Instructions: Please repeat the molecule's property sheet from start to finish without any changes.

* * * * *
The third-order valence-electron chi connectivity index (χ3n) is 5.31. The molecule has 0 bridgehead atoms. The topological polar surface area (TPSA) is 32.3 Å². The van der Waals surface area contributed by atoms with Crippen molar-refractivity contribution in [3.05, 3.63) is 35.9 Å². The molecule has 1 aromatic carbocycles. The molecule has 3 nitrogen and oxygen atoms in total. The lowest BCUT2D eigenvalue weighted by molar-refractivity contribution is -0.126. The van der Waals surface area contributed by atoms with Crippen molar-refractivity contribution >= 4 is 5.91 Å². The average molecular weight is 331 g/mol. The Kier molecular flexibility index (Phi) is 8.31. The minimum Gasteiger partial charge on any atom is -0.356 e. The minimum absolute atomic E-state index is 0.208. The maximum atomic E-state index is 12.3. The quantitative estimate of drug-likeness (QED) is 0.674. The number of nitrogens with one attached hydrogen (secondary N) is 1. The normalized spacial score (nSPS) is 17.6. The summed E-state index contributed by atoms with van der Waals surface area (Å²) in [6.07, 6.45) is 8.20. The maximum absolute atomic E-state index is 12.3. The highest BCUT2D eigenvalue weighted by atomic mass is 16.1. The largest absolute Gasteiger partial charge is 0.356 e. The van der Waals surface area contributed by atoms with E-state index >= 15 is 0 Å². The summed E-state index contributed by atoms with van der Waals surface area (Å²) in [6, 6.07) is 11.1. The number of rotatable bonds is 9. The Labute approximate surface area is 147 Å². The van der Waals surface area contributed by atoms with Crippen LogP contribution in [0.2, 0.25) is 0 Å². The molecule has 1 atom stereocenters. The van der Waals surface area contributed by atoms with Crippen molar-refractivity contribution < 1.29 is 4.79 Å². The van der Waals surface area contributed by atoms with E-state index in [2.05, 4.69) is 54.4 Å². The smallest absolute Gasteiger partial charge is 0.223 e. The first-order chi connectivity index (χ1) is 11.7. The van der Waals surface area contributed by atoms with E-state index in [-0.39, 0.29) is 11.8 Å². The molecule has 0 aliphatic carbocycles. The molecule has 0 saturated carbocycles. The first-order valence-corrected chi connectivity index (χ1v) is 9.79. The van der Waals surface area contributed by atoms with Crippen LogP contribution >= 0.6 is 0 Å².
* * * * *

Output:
The third-order valence-electron chi connectivity index (χ3n) is 5.31. The molecule has 0 bridgehead atoms. The topological polar surface area (TPSA) is 32.3 Å². The van der Waals surface area contributed by atoms with Crippen molar-refractivity contribution in [3.05, 3.63) is 35.9 Å². The molecule has 1 aromatic carbocycles. The molecule has 3 nitrogen and oxygen atoms in total. The lowest BCUT2D eigenvalue weighted by molar-refractivity contribution is -0.126. The van der Waals surface area contributed by atoms with Crippen molar-refractivity contribution >= 4 is 5.91 Å². The average molecular weight is 331 g/mol. The Kier molecular flexibility index (Phi) is 8.31. The minimum Gasteiger partial charge on any atom is -0.356 e. The minimum absolute atomic E-state index is 0.208. The maximum atomic E-state index is 12.3. The quantitative estimate of drug-likeness (QED) is 0.674. The number of nitrogens with one attached hydrogen (secondary N) is 1. The normalized spacial score (nSPS) is 17.6. The summed E-state index contributed by atoms with van der Waals surface area (Å²) in [6.07, 6.45) is 8.20. The maximum absolute atomic E-state index is 12.3. The highest BCUT2D eigenvalue weighted by atomic mass is 16.1. The largest absolute Gasteiger partial charge is 0.356 e. The van der Waals surface area contributed by atoms with E-state index >= 15 is 0 Å². The summed E-state index contributed by atoms with van der Waals surface area (Å²) in [6, 6.07) is 11.1. The number of rotatable bonds is 9. The Labute approximate surface area is 147 Å². The van der Waals surface area contributed by atoms with Crippen LogP contribution in [0.2, 0.25) is 0 Å². The molecule has 1 atom stereocenters. The van der Waals surface area contributed by atoms with Crippen molar-refractivity contribution < 1.29 is 4.79 Å². The van der Waals surface area contributed by atoms with E-state index in [2.05, 4.69) is 54.4 Å². The smallest absolute Gasteiger partial charge is 0.223 e. The first-order chi connectivity index (χ1) is 11.7. The van der Waals surface area contributed by atoms with E-state index in [-0.39, 0.29) is 11.8 Å². The molecule has 0 aliphatic carbocycles. The molecule has 0 saturated carbocycles. The first-order valence-corrected chi connectivity index (χ1v) is 9.79. The van der Waals surface area contributed by atoms with Crippen LogP contribution >= 0.6 is 0 Å².